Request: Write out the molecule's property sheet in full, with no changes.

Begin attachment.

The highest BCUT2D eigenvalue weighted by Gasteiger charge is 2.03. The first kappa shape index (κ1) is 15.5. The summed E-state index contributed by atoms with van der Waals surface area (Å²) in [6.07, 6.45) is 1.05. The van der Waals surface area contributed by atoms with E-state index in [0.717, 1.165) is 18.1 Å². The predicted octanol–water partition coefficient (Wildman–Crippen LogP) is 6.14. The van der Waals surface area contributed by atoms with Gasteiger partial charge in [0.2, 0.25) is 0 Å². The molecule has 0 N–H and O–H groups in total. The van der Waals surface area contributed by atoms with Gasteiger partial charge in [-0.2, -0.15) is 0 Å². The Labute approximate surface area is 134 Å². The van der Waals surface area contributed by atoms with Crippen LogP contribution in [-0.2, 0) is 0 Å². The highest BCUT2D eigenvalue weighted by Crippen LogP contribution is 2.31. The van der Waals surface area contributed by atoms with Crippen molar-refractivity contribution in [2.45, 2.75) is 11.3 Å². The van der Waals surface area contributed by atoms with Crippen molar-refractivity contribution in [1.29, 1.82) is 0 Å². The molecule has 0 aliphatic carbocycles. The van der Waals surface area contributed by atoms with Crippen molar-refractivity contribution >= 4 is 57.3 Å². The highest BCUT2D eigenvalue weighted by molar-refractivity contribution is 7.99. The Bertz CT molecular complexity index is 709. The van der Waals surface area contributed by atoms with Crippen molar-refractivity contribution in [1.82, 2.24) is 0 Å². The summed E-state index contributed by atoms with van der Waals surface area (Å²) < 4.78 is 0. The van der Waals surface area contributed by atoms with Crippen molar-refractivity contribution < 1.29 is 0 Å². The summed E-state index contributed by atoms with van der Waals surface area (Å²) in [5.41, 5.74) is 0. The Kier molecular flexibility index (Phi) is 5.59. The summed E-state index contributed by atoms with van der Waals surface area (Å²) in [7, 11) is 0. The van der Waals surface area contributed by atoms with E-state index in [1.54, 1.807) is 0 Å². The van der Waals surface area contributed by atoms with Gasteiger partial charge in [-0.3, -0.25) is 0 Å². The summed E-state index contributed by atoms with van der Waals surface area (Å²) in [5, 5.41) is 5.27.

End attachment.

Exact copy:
The highest BCUT2D eigenvalue weighted by Gasteiger charge is 2.03. The first kappa shape index (κ1) is 15.5. The summed E-state index contributed by atoms with van der Waals surface area (Å²) in [6.07, 6.45) is 1.05. The van der Waals surface area contributed by atoms with E-state index in [0.717, 1.165) is 18.1 Å². The predicted octanol–water partition coefficient (Wildman–Crippen LogP) is 6.14. The van der Waals surface area contributed by atoms with Gasteiger partial charge in [0.2, 0.25) is 0 Å². The molecule has 0 N–H and O–H groups in total. The van der Waals surface area contributed by atoms with Gasteiger partial charge in [-0.2, -0.15) is 0 Å². The Labute approximate surface area is 134 Å². The van der Waals surface area contributed by atoms with Crippen LogP contribution in [-0.2, 0) is 0 Å². The highest BCUT2D eigenvalue weighted by Crippen LogP contribution is 2.31. The van der Waals surface area contributed by atoms with Crippen molar-refractivity contribution in [2.45, 2.75) is 11.3 Å². The van der Waals surface area contributed by atoms with Crippen molar-refractivity contribution in [1.29, 1.82) is 0 Å². The molecule has 0 aliphatic carbocycles. The van der Waals surface area contributed by atoms with Crippen molar-refractivity contribution >= 4 is 57.3 Å². The highest BCUT2D eigenvalue weighted by molar-refractivity contribution is 7.99. The Bertz CT molecular complexity index is 709. The van der Waals surface area contributed by atoms with Crippen molar-refractivity contribution in [1.82, 2.24) is 0 Å². The summed E-state index contributed by atoms with van der Waals surface area (Å²) < 4.78 is 0. The van der Waals surface area contributed by atoms with Crippen molar-refractivity contribution < 1.29 is 0 Å². The summed E-state index contributed by atoms with van der Waals surface area (Å²) in [5.41, 5.74) is 0. The Kier molecular flexibility index (Phi) is 5.59. The summed E-state index contributed by atoms with van der Waals surface area (Å²) in [7, 11) is 0. The van der Waals surface area contributed by atoms with E-state index in [1.54, 1.807) is 0 Å². The van der Waals surface area contributed by atoms with Gasteiger partial charge in [-0.3, -0.25) is 0 Å². The summed E-state index contributed by atoms with van der Waals surface area (Å²) in [5, 5.41) is 5.27.